Brooke has become Megan’s assistant coach at bootcamp. She tells us when to stop, when to go and she does a fantastic job dancing to the music.
We took our workout outside last night and did some crazy things—> for example a sprint followed directly with a burpee repeated a total of 30 times.
Last night was the last class of this round of bootcamp classes which means I actually stuck with it for an entire round. A miracle. I’m already looking forward to the next round to start again in two weeks.
After bootcamp we strapped on our rollerblades (and Brooke in her stroller) and took a little stroll around the neighborhood.
Completely normal activity for 4 (5 if you include Brooke but she won’t be on the market for a few decades) single girls to do on a Wednesday night.
While we were out I saw someone on an ElliptiGO. It looked like so much fun and if I wasn’t wearing rollerblades I probably would have asked them if I could have tried it out!
We are keeping the streak going and Otter Pops were the choice for popsicles last night.
We got home and I inhaled this. I’m convinced that simple meals are my favorite meals. Toast + eggs + cheese + avocado.
My coach sent me this article the other day and I definitely needed to read it—> How To Run the Tangents In A Race (And Why You Should)!
When I first started racing I was always very confused why my watch read 13.4 (or something like that) at the end of the 1/2 marathon. I would tell myself that the course was long and then try to figure out what my time would have been IF the course was accurate.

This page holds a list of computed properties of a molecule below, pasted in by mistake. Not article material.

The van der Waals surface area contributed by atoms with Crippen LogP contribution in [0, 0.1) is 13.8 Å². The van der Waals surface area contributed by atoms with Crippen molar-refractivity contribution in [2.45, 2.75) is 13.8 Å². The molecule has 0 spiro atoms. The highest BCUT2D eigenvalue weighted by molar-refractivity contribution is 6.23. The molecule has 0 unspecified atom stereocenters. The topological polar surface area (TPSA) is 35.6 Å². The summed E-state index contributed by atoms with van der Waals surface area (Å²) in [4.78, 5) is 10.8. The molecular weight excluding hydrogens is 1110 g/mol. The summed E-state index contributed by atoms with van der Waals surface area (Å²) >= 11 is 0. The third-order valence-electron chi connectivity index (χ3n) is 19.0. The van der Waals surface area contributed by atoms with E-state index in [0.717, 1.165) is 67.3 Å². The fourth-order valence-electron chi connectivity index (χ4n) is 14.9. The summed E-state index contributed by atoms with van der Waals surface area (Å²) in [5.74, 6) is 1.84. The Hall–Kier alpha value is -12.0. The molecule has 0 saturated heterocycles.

Yeah, that’s not the case. I think 99.9% (remember to never trust a percentage that you see on this blog) of races are pretty darn accurate.
The reasons that our watches tell us that we ran farther than the race distance:
1. GPS isn’t always perfect and satellite coverage, tunnels, random factors make it so that they aren’t dead on.
2. We don’t run the tangents (a tangent is the line that touches the inside of a curve) properly and that adds on distance to our race! AKA when you are turning a corner or running a curve you want to run it in a way that is the shortest distance possible.
“Running the outside of a turn, as opposed to the inside, can turn out to be up to 40 feet farther. That can add up to nearly a half-mile of extra running over a marathon-but it also depends on the course.” (source)
From above—> THE SHORTEST ROUTE FROM ONE CORNER TO THE NEXT WOULD BE A DIAGONAL STRAIGHT LINE!
What you can do to help you be prepared to run the shortest route:
Learn about the race course before the race! Note where the turns and curves are along the way and make a game plan on how you will run them in order to avoid adding distance to your race. Look ahead as you are actually running the race (i.e. don’t stare at your feet) and figure out how to take the upcoming turns the shortest way possible! If you are running a very crowded race then it probably isn’t possible to run the tangents perfectly. Just go into huge races knowing that you will have to run slightly faster than what your goal pace is in order to hit your goal time because you will probably end up running a bit farther than the 3.1/6.2/13.1/26.2 miles.
What is your favorite simple dinner to make at home?
Have you ever tried an ElliptiGO?
Ever been a rollerblader?
In the last 12 months—> what race has been your favorite?